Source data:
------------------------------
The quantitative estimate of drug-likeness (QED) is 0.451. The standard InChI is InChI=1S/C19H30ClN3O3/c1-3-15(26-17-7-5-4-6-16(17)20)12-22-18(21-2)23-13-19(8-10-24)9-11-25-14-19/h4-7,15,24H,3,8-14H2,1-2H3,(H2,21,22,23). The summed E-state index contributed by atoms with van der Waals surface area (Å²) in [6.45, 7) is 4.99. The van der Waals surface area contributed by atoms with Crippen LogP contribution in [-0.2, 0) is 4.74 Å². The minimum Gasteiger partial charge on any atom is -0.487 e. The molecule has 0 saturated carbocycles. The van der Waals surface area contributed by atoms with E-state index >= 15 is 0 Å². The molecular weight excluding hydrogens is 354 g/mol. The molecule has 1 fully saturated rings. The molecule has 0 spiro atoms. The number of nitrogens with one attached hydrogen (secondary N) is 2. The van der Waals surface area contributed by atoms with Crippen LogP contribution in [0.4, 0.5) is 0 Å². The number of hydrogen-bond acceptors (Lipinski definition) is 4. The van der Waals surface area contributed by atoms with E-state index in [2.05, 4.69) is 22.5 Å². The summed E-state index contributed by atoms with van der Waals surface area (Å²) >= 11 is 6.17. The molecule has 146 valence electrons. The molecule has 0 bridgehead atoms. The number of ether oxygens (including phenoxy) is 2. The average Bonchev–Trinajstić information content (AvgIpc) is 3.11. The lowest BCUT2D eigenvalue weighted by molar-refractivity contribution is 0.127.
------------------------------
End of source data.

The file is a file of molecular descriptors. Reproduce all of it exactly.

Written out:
The quantitative estimate of drug-likeness (QED) is 0.451. The standard InChI is InChI=1S/C19H30ClN3O3/c1-3-15(26-17-7-5-4-6-16(17)20)12-22-18(21-2)23-13-19(8-10-24)9-11-25-14-19/h4-7,15,24H,3,8-14H2,1-2H3,(H2,21,22,23). The summed E-state index contributed by atoms with van der Waals surface area (Å²) in [6.45, 7) is 4.99. The van der Waals surface area contributed by atoms with Crippen LogP contribution in [-0.2, 0) is 4.74 Å². The minimum Gasteiger partial charge on any atom is -0.487 e. The molecule has 0 saturated carbocycles. The van der Waals surface area contributed by atoms with E-state index >= 15 is 0 Å². The molecular weight excluding hydrogens is 354 g/mol. The molecule has 1 fully saturated rings. The molecule has 0 spiro atoms. The number of nitrogens with one attached hydrogen (secondary N) is 2. The van der Waals surface area contributed by atoms with Crippen LogP contribution in [0.4, 0.5) is 0 Å². The number of hydrogen-bond acceptors (Lipinski definition) is 4. The van der Waals surface area contributed by atoms with E-state index in [2.05, 4.69) is 22.5 Å². The summed E-state index contributed by atoms with van der Waals surface area (Å²) >= 11 is 6.17. The molecule has 146 valence electrons. The molecule has 0 bridgehead atoms. The number of ether oxygens (including phenoxy) is 2. The average Bonchev–Trinajstić information content (AvgIpc) is 3.11. The lowest BCUT2D eigenvalue weighted by molar-refractivity contribution is 0.127.